Last Monday, when President Trump tweeted that his Administration would stage nationwide immigration raids the following week, with the goal of deporting “millions of illegal aliens,” agents at Immigration and Customs Enforcement were suddenly forced to scramble. The agency was not ready to carry out such a large operation. Preparations that would typically take field officers six to eight weeks were compressed into a few days, and, because of Trump’s tweet, the officers would be entering communities that now knew they were coming. “It was a dumb-shit political move that will only hurt the agents,” John Amaya, a former deputy chief of staff at ice, told me. On Saturday, hours before the operation was supposed to start in ten major cities across the country, the President changed course, delaying it for another two weeks.
On Sunday, I spoke to an ice officer about the week’s events. “Almost nobody was looking forward to this operation,” the officer said. “It was a boondoggle, a nightmare.” Even on the eve of the operation, many of the most important details remained unresolved. “This was a family op. So where are we going to put the families? There’s no room to detain them, so are we going to put them in hotels?” the officer said. On Friday, an answer came down from ice leadership: the families would be placed in hotels while ice figured out what to do with them. That, in turn, raised other questions. “So the families are in hotels, but who’s going to watch them?” the officer continued. “What happens if the person we arrest has a U.S.-citizen child? What do we do with the children? Do we need to get booster seats for the vans? Should we get the kids toys to play with?” Trump’s tweet broadcasting the operation had also created a safety issue for the officers involved. “No police agency goes out and says, ‘Tomorrow, between four and eight, we’re going to be in these neighborhoods,’ ” the officer said.
The idea for the operation took hold in the White House last September, two months after a federal judge had ordered the government to stop separating parents and children at the border. At the time, the number of families seeking asylum was rising steadily, and Administration officials were determined to toughen enforcement. A D.H.S. official told me that, in the months before the operation was proposed, “a major focus” of department meetings “was concern about the fact that people on the non-detained docket”—asylum seekers released into the U.S. with a future court date—“are almost never deported.” By January, a tentative plan had materialized. The Department of Justice developed a “rocket docket” to prioritize the cases of asylum seekers who’d just arrived in the country and missed a court date—in their absence, the government could swiftly secure deportation orders against them. D.H.S. then created a “target list” of roughly twenty-five hundred immigrant family members across the country for deportation; eventually, the Administration aimed to arrest ten thousand people using these methods.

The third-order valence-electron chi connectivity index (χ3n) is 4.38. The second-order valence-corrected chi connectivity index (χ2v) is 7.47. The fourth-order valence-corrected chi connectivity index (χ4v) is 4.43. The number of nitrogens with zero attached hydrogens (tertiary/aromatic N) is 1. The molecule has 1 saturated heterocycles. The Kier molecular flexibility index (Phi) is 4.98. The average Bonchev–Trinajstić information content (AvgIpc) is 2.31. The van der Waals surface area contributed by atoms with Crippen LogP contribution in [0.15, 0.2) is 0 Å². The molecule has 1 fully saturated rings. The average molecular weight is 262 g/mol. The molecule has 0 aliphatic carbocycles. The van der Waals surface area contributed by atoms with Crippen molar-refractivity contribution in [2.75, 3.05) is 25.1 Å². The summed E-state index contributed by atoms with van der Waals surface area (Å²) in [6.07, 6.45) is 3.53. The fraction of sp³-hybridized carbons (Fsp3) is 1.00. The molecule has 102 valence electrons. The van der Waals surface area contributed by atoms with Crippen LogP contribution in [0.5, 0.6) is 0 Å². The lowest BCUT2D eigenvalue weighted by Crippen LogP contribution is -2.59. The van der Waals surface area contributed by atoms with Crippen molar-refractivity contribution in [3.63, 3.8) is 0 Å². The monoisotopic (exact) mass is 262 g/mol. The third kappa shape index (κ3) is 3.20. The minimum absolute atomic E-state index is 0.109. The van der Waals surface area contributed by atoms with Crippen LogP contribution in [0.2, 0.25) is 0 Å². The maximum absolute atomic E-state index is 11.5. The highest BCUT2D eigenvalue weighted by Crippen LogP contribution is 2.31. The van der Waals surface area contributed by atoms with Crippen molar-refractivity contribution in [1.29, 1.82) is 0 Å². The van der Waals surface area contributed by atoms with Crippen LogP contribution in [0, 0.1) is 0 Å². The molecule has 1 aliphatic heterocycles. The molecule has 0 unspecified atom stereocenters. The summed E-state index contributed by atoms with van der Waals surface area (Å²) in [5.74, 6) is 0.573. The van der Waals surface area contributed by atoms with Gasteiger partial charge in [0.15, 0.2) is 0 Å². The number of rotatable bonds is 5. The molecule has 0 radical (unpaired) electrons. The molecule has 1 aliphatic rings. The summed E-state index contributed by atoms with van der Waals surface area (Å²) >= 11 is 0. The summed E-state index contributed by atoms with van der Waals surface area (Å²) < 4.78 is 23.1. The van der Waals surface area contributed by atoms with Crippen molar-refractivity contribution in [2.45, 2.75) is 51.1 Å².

From the start, however, the plan faced resistance. The Secretary of D.H.S., Kirstjen Nielsen, argued that the arrests would be complicated to carry out, in part because American children would be involved. (Many were born in the U.S. to parents on the “target list.”) Resources were already limited, and an operation on this scale would divert attention from the border, where a humanitarian crisis was worsening by the day. The acting head of ice, Ron Vitiello, a tough-minded former Border Patrol officer, shared Nielsen’s concerns. According to the Washington Post, these reservations weren’t “ethical” so much as logistical: executing such a vast operation would be extremely difficult, with multiple moving pieces, and the optics could be devastating. Four months later, Trump effectively fired them. Vitiello’s replacement at ice, an official named Mark Morgan—who’s already been fired once by Trump and regained the President’s support after making a series of appearances on Fox News—subsequently announced that ice would proceed with the operation.
Late last week, factions within the Administration clashed over what to do. The acting secretary of D.H.S., Kevin McAleenan, urged caution, claiming that the operation was a distraction and a waste of manpower. Among other things, a $4.5 billion funding bill to supply further humanitarian aid at the border has been held up because Democrats worried that the Administration would use the money for enforcement operations. McAleenan had been meeting with members of both parties on the Hill, and there appeared to be signs of progress, before the President announced the ice crackdown. According to an Administration official, McAleenan argued that the operation would also threaten a string of recent gains made by the President. The Trump Administration had just secured a deal with the Mexican government to increase enforcement at the Guatemalan border, and it expanded a massive new program called Remain in Mexico, which has forced some ten thousand asylum seekers to wait indefinitely in northern Mexico. “Momentum was moving in the right direction,” the official said.